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  • EX-VIVO EXPANSION  (2)
  • 1
    Keywords: THERAPY ; TRANSPLANTATION ; T-CELLS ; NK cells ; CANCER-PATIENTS ; GENE-EXPRESSION ANALYSIS ; PHASE-II ; ACUTE MYELOID-LEUKEMIA ; EX-VIVO EXPANSION ; LARGE-SCALE
    Abstract: BACKGROUND AIMS: Ex vivo expansion of natural killer (NK) cells is a strategy to produce large numbers of these effector cells for immunotherapy. However, the transfer of bench-top expansion protocols to clinically applicable methods is challenging for NK cell-based therapy because of regulatory aspects and scale-up issues. Therefore, we developed an automated, large-scale NK cell expansion process. METHODS: Enriched NK cells were expanded with interleukin-2 and irradiated clinical-grade Epstein-Barr virus-transformed lymphoblastoid feeder cells with the use of an automated system in comparison to manual expansion, and the cells were investigated for their functionality, phenotype and gene expression. RESULTS: Automated expansion resulted in a mean 850-fold expansion of NK cells by day 14, yielding 1.3 (+/-0.9) x 10(9) activated NK cells. Automatically and manually produced NK cells were comparable in target cell lysis, degranulation and production of interferon-gamma and tumor necrosis factor-alpha and had similar high levels of antibody-dependent cellular cytotoxicity against rituximab-treated leukemic cells. NK cells after automated or manual expansion showed similar gene expression and marker profiles. However, expanded NK cells differed significantly from primary NK cells including upregulation of the functional relevant molecules TRAIL and FasL and NK cell-activating receptors NKp30, NKG2D and DNAM-1. Neither automatically nor manually expanded NK cells showed reduced telomere length indicative of a conserved proliferative potential. CONCLUSIONS: We established an automated method to expand high numbers of clinical-grade NK cells with properties similar to their manually produced counterparts. This automated process represents a highly efficient tool to standardize NK cell processing for therapeutic applications.
    Type of Publication: Journal article published
    PubMed ID: 25881519
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  • 2
    Keywords: IN-VITRO ; GENE-EXPRESSION ; DIFFERENTIATION ; bone marrow ; ADHESION ; STEM-CELLS ; cord blood ; BONE-MARROW-CELLS ; adipose tissue ; EX-VIVO EXPANSION ; mesenchymal stromal cells ; OSTEOBLASTIC DIFFERENTIATION ; OSTEOGENIC DIFFERENTIATION ; impedance monitoring ; MATRIX-MEDIATED RETENTION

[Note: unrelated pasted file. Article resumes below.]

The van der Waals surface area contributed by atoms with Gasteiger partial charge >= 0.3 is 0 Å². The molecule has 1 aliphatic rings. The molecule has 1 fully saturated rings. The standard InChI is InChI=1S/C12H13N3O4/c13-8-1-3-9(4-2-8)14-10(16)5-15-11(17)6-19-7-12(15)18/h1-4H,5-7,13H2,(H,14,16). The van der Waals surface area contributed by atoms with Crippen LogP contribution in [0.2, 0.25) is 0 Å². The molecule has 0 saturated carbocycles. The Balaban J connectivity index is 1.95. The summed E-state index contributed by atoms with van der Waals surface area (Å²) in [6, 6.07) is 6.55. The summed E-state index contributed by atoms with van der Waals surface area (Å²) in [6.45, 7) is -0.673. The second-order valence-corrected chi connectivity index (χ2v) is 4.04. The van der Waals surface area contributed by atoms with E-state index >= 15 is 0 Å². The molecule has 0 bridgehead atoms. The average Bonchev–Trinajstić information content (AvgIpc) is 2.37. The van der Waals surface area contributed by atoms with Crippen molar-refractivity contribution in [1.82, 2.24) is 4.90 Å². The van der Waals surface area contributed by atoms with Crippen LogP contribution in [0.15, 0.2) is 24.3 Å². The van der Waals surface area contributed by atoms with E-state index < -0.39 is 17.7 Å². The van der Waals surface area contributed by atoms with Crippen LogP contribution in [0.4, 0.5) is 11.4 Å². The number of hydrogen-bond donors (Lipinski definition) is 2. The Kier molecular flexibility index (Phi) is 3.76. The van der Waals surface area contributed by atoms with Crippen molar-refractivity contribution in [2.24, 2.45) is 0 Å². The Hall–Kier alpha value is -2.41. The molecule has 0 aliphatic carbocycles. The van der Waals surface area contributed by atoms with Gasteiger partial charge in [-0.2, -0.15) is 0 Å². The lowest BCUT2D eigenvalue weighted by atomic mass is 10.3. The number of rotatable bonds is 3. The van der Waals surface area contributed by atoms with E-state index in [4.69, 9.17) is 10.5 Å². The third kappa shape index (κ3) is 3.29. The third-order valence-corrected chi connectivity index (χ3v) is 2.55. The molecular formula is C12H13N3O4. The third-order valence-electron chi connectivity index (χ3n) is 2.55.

Abstract: Background aims. For their wide mesodermal differentiation potential, mesenchymal stromal/stem cells (MSC) are attractive candidates for tissue engineering. However, standardized quality control assays monitoring differentiation that are non-invasive and continuous over time are lacking. Methods. We employed a non-invasive assay, using two different systems, to discriminate osteogenic and adipogenic differentiation of MSC by monitoring impedance. Fibroblasts and keratinocytes served as nonspecific controls. Impedance profiles were recorded comparing MSC from bone marrow and adipose tissue, either non-induced or induced for osteogenesis or adipogenesis, for 5-14 days, and correlated with differentiation markers assessed by reverse transcription-quantitative polymerase chain reaction and Western blot. Additionally, differentiation modulating effects of extracellular matrix components were analyzed. Results. Adhesion and growth-related impedance profiles of non-induced MSC roughly resembled those of fibroblasts, whereas keratinocytes differed significantly. Distinct from that, osteogenic induction of MSC revealed initially rapid and continuously rising impedance, corresponding to mineralized calcium matrix formation. Conversely, adipogenic induction caused shallower initial slopes and eventually declining profiles, corresponding to more compact, adipocyte-like cells with numerous lipid vacuoles. Pre-coating with either collagen type I or IV apparently favored osteogenesis and fibronectin adipogenesis. Impedance recordings correlated well with the extent of differentiation evaluated by histochemical staining and protein and gene expression. Conclusions. Overall, our data demonstrate that impedance profiling offers a basis for standardized real-time, non-invasive high-throughput screening of MSC properties. It enables further testing of the influence of diffusible factors or extracellular matrix composites on MSC differentiation or maintenance of stemness, thus substantiating therapeutic application
    Type of Publication: Journal article published
    PubMed ID: 21619493
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